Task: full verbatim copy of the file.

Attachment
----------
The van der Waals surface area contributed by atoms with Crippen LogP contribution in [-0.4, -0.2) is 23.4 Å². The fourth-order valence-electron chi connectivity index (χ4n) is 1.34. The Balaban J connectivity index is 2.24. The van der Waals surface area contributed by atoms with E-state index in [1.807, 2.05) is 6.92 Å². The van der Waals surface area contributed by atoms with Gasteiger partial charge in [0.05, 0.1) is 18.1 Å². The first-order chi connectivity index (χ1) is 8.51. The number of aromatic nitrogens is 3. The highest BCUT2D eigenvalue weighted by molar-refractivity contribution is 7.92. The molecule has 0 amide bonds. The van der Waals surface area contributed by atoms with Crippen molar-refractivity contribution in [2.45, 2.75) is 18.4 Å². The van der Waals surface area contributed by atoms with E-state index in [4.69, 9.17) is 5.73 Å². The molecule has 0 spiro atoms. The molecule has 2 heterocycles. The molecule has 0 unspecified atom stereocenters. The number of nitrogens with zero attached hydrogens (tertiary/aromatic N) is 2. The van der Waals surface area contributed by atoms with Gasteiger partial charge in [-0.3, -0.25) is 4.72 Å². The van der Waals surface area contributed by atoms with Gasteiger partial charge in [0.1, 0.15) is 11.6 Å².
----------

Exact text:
The van der Waals surface area contributed by atoms with Crippen LogP contribution in [-0.4, -0.2) is 23.4 Å². The fourth-order valence-electron chi connectivity index (χ4n) is 1.34. The Balaban J connectivity index is 2.24. The van der Waals surface area contributed by atoms with E-state index in [1.807, 2.05) is 6.92 Å². The van der Waals surface area contributed by atoms with Gasteiger partial charge in [0.05, 0.1) is 18.1 Å². The first-order chi connectivity index (χ1) is 8.51. The number of aromatic nitrogens is 3. The highest BCUT2D eigenvalue weighted by molar-refractivity contribution is 7.92. The molecule has 0 amide bonds. The van der Waals surface area contributed by atoms with Crippen molar-refractivity contribution in [2.45, 2.75) is 18.4 Å². The van der Waals surface area contributed by atoms with E-state index in [4.69, 9.17) is 5.73 Å². The molecule has 0 spiro atoms. The molecule has 2 heterocycles. The molecule has 0 unspecified atom stereocenters. The number of nitrogens with zero attached hydrogens (tertiary/aromatic N) is 2. The van der Waals surface area contributed by atoms with Gasteiger partial charge in [-0.3, -0.25) is 4.72 Å². The van der Waals surface area contributed by atoms with Gasteiger partial charge in [0.1, 0.15) is 11.6 Å².